With a pocketful of coins, a young boy must choose which animal to purchase at the "Everything Must Go" pet store sale. A self-marketing rat...he's a bargain at only one cent...conducts a tour for the buyer, who finally exhanges his one hundred cents for all twenty-one critters. Abundant white space, playful watercolors, and large, easy-to-grasp flaps add up to interactive fun.
The Horn Book Guide
PreS-When a young boy sees a sign on the pet shop door proclaiming, "EVERYTHING MUST GO!" he enters-only to be badgered by a pesky rat who wants the boy to buy him. The rat, on sale for one cent, follows the youngster as he counts off the usual and unusual animals that are available at bargain rates. The price tags increase, all the way up to 10 cents, which would buy the boy a box of "assorted little brown creatures." "Boring! Boring! Boring!" shouts the rat. "I'm not boring!" The steal of the millennium is a Komodo dragon for just 25 cents. This silences the bothersome rat, who sadly exclaims, "You're not going to choose me, are you?" Inkpen keeps the pages clean and neat with plenty of white space surrounding his animals. Lift-the-flap tabs are utilized throughout the story, although they don't really offer any surprises. The back page folds out to show the boy counting his cash ("$1.00 exactly") and collecting his purchases-the entire store, including the rat.-Lisa Gangemi Krapp, formerly at Sousa Elementary School, Port Washington, NY Copyright 1999 Cahners Business Information.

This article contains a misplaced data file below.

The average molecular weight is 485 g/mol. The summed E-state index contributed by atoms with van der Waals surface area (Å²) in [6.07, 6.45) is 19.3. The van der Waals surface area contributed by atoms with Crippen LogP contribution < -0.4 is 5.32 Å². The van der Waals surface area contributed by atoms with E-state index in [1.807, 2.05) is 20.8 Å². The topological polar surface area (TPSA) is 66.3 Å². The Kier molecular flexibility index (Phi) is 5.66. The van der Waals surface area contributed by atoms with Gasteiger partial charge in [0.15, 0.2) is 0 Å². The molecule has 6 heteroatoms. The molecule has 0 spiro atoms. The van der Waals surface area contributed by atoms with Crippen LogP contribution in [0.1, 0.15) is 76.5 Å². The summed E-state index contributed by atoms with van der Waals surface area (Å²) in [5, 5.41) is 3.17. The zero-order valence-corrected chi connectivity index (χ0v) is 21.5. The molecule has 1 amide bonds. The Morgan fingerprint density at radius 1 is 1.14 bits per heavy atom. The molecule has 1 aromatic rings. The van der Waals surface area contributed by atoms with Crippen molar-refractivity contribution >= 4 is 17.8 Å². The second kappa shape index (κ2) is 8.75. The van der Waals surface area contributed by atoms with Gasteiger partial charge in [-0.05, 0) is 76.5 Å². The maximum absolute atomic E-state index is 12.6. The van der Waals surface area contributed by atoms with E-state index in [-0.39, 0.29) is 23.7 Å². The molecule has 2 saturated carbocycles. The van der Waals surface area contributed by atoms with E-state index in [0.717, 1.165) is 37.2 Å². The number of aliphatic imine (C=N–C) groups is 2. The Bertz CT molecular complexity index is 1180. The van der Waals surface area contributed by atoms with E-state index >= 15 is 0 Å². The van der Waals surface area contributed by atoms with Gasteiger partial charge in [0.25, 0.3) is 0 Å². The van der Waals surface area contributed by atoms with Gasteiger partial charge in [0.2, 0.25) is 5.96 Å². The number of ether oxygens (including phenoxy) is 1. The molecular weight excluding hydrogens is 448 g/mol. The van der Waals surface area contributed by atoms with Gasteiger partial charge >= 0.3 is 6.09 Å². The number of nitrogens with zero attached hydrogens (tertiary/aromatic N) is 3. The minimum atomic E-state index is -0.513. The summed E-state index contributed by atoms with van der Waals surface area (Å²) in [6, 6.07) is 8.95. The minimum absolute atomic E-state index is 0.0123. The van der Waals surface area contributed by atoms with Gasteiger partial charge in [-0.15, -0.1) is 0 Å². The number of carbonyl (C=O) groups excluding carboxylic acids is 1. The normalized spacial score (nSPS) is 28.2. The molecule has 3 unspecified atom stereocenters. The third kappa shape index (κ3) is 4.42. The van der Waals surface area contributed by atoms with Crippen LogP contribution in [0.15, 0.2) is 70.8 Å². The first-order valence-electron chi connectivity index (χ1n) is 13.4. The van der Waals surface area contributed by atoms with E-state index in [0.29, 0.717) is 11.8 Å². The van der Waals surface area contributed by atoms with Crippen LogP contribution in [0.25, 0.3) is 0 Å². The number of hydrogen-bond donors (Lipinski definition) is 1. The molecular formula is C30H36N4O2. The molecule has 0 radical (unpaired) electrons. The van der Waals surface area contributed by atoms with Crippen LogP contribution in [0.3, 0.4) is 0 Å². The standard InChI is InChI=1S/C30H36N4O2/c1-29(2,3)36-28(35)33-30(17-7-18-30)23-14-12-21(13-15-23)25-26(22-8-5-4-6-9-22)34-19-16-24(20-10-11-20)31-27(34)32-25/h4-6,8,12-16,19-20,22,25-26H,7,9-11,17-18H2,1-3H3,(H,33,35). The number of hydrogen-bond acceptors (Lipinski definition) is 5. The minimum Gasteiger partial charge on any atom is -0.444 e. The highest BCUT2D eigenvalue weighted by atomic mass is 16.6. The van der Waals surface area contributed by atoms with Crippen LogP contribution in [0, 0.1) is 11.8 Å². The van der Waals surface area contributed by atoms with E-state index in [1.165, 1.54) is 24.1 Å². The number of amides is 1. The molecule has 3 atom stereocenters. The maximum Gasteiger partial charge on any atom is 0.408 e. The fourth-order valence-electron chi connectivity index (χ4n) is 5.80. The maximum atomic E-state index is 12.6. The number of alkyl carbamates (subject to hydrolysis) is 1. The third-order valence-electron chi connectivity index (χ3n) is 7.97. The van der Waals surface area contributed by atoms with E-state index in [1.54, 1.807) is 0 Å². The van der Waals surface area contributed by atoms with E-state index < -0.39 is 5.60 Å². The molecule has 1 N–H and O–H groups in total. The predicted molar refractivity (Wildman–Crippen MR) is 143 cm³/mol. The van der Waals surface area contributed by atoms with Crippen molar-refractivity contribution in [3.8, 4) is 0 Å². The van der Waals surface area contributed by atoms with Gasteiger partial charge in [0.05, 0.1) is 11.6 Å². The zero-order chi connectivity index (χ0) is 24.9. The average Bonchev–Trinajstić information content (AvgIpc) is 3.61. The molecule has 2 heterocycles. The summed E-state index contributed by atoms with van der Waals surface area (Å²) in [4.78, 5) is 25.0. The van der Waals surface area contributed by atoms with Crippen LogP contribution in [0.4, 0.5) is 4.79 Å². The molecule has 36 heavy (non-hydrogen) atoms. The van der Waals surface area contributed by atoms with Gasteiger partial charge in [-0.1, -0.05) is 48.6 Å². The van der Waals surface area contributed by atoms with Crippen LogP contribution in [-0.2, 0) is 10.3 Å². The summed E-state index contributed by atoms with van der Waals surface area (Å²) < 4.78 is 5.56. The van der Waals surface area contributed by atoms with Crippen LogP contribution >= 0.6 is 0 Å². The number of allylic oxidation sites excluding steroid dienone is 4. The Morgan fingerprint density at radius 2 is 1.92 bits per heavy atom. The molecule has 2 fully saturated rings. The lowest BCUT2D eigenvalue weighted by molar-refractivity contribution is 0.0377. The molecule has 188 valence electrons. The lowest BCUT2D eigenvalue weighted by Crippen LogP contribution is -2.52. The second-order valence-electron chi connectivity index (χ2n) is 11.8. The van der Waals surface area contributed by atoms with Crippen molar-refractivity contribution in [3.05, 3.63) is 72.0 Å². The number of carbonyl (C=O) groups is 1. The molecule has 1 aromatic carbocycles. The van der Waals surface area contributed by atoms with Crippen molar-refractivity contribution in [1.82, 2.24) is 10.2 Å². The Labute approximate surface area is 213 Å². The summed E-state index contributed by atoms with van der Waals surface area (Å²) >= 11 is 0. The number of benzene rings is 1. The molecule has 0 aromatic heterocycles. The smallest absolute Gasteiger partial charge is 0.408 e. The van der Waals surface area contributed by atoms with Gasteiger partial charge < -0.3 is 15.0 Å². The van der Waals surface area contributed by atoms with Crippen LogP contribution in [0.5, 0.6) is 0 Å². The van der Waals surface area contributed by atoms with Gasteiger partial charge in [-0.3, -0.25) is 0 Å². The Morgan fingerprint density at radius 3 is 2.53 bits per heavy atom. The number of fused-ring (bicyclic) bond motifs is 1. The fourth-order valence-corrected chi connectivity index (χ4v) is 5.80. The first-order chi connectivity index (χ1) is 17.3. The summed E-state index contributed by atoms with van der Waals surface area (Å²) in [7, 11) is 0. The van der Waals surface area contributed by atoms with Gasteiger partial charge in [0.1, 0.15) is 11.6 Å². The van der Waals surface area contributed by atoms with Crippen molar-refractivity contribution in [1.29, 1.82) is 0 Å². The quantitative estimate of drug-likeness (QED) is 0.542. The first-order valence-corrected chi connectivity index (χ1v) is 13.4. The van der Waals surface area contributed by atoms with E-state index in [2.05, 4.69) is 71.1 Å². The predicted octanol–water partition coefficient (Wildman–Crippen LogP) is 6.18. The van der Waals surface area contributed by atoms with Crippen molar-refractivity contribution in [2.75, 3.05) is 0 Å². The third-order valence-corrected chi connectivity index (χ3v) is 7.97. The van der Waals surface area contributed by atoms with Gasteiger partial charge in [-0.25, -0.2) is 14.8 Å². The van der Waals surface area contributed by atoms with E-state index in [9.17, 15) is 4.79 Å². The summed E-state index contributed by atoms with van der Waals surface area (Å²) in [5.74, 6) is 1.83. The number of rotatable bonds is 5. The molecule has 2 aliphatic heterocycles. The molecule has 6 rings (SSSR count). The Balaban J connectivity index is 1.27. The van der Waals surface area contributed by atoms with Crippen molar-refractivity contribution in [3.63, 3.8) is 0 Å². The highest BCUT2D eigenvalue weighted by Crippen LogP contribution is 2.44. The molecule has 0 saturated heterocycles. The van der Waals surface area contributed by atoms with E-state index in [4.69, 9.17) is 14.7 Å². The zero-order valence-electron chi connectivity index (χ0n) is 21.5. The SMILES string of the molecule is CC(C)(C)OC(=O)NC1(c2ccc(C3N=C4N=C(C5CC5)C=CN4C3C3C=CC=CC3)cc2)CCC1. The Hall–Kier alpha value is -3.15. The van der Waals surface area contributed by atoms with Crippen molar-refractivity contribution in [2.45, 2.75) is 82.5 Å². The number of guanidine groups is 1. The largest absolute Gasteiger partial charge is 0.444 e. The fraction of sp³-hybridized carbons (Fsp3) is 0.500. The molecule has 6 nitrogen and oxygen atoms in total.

With a curmudgeonly rat as his reluctant tour guide, a boy explores a pet store in which all the denizens are for sale. Exotic animals abound; the selection includes a giant tortoise, pelican, platypus, skink, koala bear, and even an anteater. While the boy shops, the little rat desperately tries to convince him that he is the best bargain. " `Who wants a koala that doesn't like leaves?' said the rat. `Or an anteater that won't eat its ant? I'm not fussy! I'll eat ANYTHING!' " A portion of the page is missing, as if chomped by the overeager rodent. Inkpen adroitly introduces numerals 1-10; every animal is priced consecutively from 1¢ for the rat up to 10¢ for an entire bag of "assorted little brown creatures," with the ultimate bargain a Komodo dragon for 25¢. Readers gain a last lesson in addition as they learn that the entire contents of the store can be had for -precisely the amount in the boy's pocket. Colorful, detailed illustrations depict the creatures with realism. Humor, well-placed lift-up flaps and the antics of the rat conspire to make this thoroughly likable. (Picture book. 3-6) .